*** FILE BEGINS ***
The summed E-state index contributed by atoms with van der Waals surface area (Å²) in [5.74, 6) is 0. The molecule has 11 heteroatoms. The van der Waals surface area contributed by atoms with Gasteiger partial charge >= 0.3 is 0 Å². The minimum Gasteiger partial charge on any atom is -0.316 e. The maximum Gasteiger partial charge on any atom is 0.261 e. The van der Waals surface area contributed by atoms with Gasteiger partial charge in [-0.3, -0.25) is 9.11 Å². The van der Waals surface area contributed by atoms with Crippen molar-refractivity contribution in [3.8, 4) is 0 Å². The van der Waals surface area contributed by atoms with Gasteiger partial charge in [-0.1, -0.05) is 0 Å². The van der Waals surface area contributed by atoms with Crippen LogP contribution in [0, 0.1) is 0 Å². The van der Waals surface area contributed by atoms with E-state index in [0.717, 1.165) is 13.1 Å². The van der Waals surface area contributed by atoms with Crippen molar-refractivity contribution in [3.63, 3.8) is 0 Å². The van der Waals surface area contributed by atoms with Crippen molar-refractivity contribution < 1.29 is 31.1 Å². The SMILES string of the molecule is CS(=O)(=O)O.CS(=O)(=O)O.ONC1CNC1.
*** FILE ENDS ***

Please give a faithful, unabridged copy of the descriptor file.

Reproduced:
The summed E-state index contributed by atoms with van der Waals surface area (Å²) in [5.74, 6) is 0. The molecule has 11 heteroatoms. The van der Waals surface area contributed by atoms with Gasteiger partial charge >= 0.3 is 0 Å². The minimum Gasteiger partial charge on any atom is -0.316 e. The maximum Gasteiger partial charge on any atom is 0.261 e. The van der Waals surface area contributed by atoms with Gasteiger partial charge in [-0.3, -0.25) is 9.11 Å². The van der Waals surface area contributed by atoms with Crippen molar-refractivity contribution in [3.8, 4) is 0 Å². The van der Waals surface area contributed by atoms with Gasteiger partial charge in [-0.1, -0.05) is 0 Å². The van der Waals surface area contributed by atoms with Crippen LogP contribution in [0, 0.1) is 0 Å². The van der Waals surface area contributed by atoms with E-state index in [0.717, 1.165) is 13.1 Å². The van der Waals surface area contributed by atoms with Crippen molar-refractivity contribution in [3.63, 3.8) is 0 Å². The van der Waals surface area contributed by atoms with Crippen molar-refractivity contribution < 1.29 is 31.1 Å². The SMILES string of the molecule is CS(=O)(=O)O.CS(=O)(=O)O.ONC1CNC1.